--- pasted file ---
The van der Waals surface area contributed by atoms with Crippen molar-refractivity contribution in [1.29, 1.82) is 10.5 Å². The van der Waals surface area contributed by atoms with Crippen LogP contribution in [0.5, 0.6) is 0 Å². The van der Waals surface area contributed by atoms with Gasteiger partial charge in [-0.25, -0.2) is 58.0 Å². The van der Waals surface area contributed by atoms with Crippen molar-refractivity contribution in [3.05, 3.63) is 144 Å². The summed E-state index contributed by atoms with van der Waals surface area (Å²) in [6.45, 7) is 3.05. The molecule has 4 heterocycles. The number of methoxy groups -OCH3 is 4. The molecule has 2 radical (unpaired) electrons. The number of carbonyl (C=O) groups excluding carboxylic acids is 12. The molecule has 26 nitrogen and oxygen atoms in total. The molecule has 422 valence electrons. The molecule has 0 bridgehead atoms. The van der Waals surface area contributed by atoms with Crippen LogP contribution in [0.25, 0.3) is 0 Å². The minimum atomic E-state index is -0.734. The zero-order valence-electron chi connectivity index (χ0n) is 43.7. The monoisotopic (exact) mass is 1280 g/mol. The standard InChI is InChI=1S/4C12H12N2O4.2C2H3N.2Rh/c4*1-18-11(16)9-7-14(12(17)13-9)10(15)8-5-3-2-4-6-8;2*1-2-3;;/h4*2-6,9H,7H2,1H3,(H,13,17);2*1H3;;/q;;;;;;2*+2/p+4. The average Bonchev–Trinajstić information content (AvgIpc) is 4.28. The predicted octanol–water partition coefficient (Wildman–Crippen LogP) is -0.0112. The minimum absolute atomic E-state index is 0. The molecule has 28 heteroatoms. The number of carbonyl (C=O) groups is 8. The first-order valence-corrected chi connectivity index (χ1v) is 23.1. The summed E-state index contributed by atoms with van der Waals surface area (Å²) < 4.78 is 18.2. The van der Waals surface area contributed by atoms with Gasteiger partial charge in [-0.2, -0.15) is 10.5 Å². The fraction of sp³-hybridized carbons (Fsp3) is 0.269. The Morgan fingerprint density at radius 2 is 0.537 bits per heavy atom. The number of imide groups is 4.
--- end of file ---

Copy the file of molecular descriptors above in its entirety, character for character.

The van der Waals surface area contributed by atoms with Crippen molar-refractivity contribution in [1.29, 1.82) is 10.5 Å². The van der Waals surface area contributed by atoms with Crippen LogP contribution in [0.5, 0.6) is 0 Å². The van der Waals surface area contributed by atoms with Gasteiger partial charge in [-0.25, -0.2) is 58.0 Å². The van der Waals surface area contributed by atoms with Crippen molar-refractivity contribution in [3.05, 3.63) is 144 Å². The summed E-state index contributed by atoms with van der Waals surface area (Å²) in [6.45, 7) is 3.05. The molecule has 4 heterocycles. The number of methoxy groups -OCH3 is 4. The molecule has 2 radical (unpaired) electrons. The number of carbonyl (C=O) groups excluding carboxylic acids is 12. The molecule has 26 nitrogen and oxygen atoms in total. The molecule has 422 valence electrons. The molecule has 0 bridgehead atoms. The van der Waals surface area contributed by atoms with Crippen LogP contribution in [0.25, 0.3) is 0 Å². The minimum atomic E-state index is -0.734. The zero-order valence-electron chi connectivity index (χ0n) is 43.7. The monoisotopic (exact) mass is 1280 g/mol. The standard InChI is InChI=1S/4C12H12N2O4.2C2H3N.2Rh/c4*1-18-11(16)9-7-14(12(17)13-9)10(15)8-5-3-2-4-6-8;2*1-2-3;;/h4*2-6,9H,7H2,1H3,(H,13,17);2*1H3;;/q;;;;;;2*+2/p+4. The average Bonchev–Trinajstić information content (AvgIpc) is 4.28. The predicted octanol–water partition coefficient (Wildman–Crippen LogP) is -0.0112. The minimum absolute atomic E-state index is 0. The molecule has 28 heteroatoms. The number of carbonyl (C=O) groups is 8. The first-order valence-corrected chi connectivity index (χ1v) is 23.1. The summed E-state index contributed by atoms with van der Waals surface area (Å²) < 4.78 is 18.2. The van der Waals surface area contributed by atoms with Gasteiger partial charge in [-0.2, -0.15) is 10.5 Å². The fraction of sp³-hybridized carbons (Fsp3) is 0.269. The Morgan fingerprint density at radius 2 is 0.537 bits per heavy atom. The number of imide groups is 4.